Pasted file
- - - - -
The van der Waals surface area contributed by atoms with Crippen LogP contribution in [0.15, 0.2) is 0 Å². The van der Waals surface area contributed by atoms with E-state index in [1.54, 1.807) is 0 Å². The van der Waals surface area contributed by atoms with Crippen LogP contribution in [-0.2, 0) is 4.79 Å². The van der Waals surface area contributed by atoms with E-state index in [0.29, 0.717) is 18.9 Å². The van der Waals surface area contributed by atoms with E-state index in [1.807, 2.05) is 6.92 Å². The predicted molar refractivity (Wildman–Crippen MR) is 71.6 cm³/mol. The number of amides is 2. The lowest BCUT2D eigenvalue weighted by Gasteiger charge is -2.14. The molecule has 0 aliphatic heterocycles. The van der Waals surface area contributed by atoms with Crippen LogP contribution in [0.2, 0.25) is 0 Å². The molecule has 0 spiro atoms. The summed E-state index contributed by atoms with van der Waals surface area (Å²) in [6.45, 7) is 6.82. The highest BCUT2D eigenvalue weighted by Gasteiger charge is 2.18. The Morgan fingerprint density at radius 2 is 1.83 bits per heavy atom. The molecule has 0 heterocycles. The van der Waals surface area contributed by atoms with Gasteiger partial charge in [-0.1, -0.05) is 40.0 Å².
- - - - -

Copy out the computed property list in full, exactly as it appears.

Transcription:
The van der Waals surface area contributed by atoms with Crippen LogP contribution in [0.15, 0.2) is 0 Å². The van der Waals surface area contributed by atoms with E-state index in [1.54, 1.807) is 0 Å². The van der Waals surface area contributed by atoms with Crippen LogP contribution in [-0.2, 0) is 4.79 Å². The van der Waals surface area contributed by atoms with E-state index in [0.29, 0.717) is 18.9 Å². The van der Waals surface area contributed by atoms with E-state index in [1.807, 2.05) is 6.92 Å². The predicted molar refractivity (Wildman–Crippen MR) is 71.6 cm³/mol. The number of amides is 2. The lowest BCUT2D eigenvalue weighted by Gasteiger charge is -2.14. The molecule has 0 aliphatic heterocycles. The van der Waals surface area contributed by atoms with Crippen LogP contribution in [0.2, 0.25) is 0 Å². The molecule has 0 spiro atoms. The summed E-state index contributed by atoms with van der Waals surface area (Å²) in [6.45, 7) is 6.82. The highest BCUT2D eigenvalue weighted by Gasteiger charge is 2.18. The Morgan fingerprint density at radius 2 is 1.83 bits per heavy atom. The molecule has 0 heterocycles. The van der Waals surface area contributed by atoms with Gasteiger partial charge in [-0.1, -0.05) is 40.0 Å².